The tale has only seen the screen twice Even Eille Norwood never got to it. The Wilmer production is pretty good.

1965 The Illustrious Client was an episode in the series with Douglas Wilmer and Nigel Stock

1991 The Illustrious Client was part if the Granada series with Jeremy Brett and Edward Hardwicke.


The Master of disguise used the deception of being disguised 14 times in 11 of the 60 stories, but not in this one.

UNRECORDED CASES (That involved Holmes)

Watson would tease / torture his readers with “I know something you don’t.” Oh my, how Sherlockians love this category. I have in excess of over 150 examples in my collection.

Gathered from the Diogenes Club website and David Marcum in the MX Book of New Sherlock Holmes Stories, Part XII.

· Charlie Peace, the violin virtuoso

· Wainwright the artist

· Negotiations with Sir George Lewis over the Hammerford will case

FAINTING IN THE CANON (courtesy of Sherlockian Karen Murdock)

Fainting is extremely common in the Canon, appearing, in some form, in 37 of the 60 tales. In 21 cases someone actually faints. In 22 cases someone almost faints. And in 5 cases someone pretends to faint. In our story Baron Gruner’s servant faints.


Sherlockians love this topic and are regularly searching for these items. Holmes mentions published or projected works in 11 of the stories, but he mentions none in this tale.


Victorian London, in the Holmes’ time, had approximately 1 doctor for every 100 people. 31 of the 60 tales have a doctor in them. This, of course, does not count Holmes’ Boswell. This listing is by Leslie Klinger in the Winter, 2015 edition of the Baker Street Journal.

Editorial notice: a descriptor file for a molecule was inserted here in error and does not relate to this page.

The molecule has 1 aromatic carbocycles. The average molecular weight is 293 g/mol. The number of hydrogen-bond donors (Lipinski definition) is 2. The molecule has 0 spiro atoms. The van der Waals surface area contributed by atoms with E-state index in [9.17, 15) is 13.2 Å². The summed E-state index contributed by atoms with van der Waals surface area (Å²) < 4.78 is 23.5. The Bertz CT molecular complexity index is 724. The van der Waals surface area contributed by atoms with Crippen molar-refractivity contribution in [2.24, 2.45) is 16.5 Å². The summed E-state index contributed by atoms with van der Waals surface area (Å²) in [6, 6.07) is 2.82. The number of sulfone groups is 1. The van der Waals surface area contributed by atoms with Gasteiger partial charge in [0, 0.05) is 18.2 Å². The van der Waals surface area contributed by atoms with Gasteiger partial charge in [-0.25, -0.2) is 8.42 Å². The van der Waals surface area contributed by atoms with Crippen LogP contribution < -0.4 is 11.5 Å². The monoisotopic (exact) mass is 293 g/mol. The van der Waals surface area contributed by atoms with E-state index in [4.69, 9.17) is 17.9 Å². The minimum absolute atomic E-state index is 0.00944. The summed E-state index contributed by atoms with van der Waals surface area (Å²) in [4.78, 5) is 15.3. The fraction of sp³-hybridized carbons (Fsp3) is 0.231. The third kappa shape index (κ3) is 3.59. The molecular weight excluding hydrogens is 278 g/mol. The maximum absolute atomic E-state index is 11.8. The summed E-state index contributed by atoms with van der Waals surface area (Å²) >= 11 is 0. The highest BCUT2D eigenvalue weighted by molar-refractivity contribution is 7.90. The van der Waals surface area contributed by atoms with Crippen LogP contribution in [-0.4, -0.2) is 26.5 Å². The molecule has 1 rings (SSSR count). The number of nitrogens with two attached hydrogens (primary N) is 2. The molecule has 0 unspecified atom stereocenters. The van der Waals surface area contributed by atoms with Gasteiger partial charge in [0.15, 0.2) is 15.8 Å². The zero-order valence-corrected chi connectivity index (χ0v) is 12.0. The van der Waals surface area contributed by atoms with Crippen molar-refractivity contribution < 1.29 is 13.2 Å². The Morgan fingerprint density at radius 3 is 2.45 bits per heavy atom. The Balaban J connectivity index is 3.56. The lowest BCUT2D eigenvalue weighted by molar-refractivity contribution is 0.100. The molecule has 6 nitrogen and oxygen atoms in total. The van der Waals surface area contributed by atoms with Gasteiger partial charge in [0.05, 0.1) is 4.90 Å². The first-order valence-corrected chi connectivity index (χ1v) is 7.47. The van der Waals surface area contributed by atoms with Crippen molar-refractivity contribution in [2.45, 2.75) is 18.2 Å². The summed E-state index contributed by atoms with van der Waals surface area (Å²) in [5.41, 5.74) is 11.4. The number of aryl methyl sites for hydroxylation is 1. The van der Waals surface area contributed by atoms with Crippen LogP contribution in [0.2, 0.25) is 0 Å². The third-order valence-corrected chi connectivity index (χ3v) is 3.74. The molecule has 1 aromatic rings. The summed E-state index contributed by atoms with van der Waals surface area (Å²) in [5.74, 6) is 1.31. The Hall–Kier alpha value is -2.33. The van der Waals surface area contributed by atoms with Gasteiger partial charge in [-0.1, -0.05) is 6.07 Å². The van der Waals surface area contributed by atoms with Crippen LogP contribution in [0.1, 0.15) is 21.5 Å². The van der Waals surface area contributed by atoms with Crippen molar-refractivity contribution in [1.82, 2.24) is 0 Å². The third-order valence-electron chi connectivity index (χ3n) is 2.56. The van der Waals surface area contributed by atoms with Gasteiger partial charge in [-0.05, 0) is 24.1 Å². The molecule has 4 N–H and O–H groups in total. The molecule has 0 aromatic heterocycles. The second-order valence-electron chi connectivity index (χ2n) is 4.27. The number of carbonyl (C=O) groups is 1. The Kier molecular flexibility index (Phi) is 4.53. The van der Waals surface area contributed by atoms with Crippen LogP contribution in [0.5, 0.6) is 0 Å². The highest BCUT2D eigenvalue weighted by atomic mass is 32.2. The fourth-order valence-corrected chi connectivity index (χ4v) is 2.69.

· Dr Leslie Oakshott who treated Holmes

· Unnnamed – “other doctors” who cared for Holmes

NEWSPAPERS (Real and Fictional)

Though included in only 20 tales some of our more obsessed Sherlockians love this one.

· Morning Post – The oldest London newspaper. It was strongly Conservative and heavily influenced fashions of the day


The 60 Sherlock Holmes stories used English as spoken in England from the 1880’s until the 1910’s. Some words are foreign to us today and need a “contemporary translation.”. For example, our story has

· “an affaire du Cœur” – French for a love affair

· “dénouement” – French for final revelation or occurrence which clarifies the nature and outcome of a plot

· “quinsy” – he had acute tonsillitis.

· “jet” – a velvet-black coal-like mineral, usually highly polished and used for ornaments

· “frock coat” – A double-breasted man’s coat with long tails that are the same lenth front and behind, reaching to about the knees.

· “gaiters” – another name for spats.

· “voilà tout!” – French: That’s it – that’s everything.

WEAPONS (from A Compendium of Canonical Weaponry by Dettman and Bedford)

… “a means by which one contends against another” … utilized in 57 of the 60 tales (all but CREE, 3STU, & YELL) There are several general categories to classify “weapons” that include: firearms, human agents, cutlery, animals, blunt instruments, extortion, toxin, blackmail, and miscellaneous. In our story, which is short, you will find all of the following:


· Sticks – Which the two agents of Baron Adalbert Gruner used in their murderous attack upon Holmes.

· Stick – Which Holmes used to defend himself against the Baron’s two agents.


· Vitrol (Sulphuric Acid) – Hurled into the face of Baron Adelbert Gruner by Kitty Winter, quite spoiling his devilishly good looks.


· Diary – Of Baron Adelbert Gruner, which contained all the secrets of the Baron’s exceedingly disreputable life, used by Holmes to make sure that the Baron would not marry Violet de Merville.


· Arranged Accident – By way of Baron Adelbert Gruner was able to rid himself of his unwanted wife.

Frank Mentzel, aka Merridew of Abominable Memory, has been catching up on reading some of the books he has and is looking forward to the Orioles season ending later this month.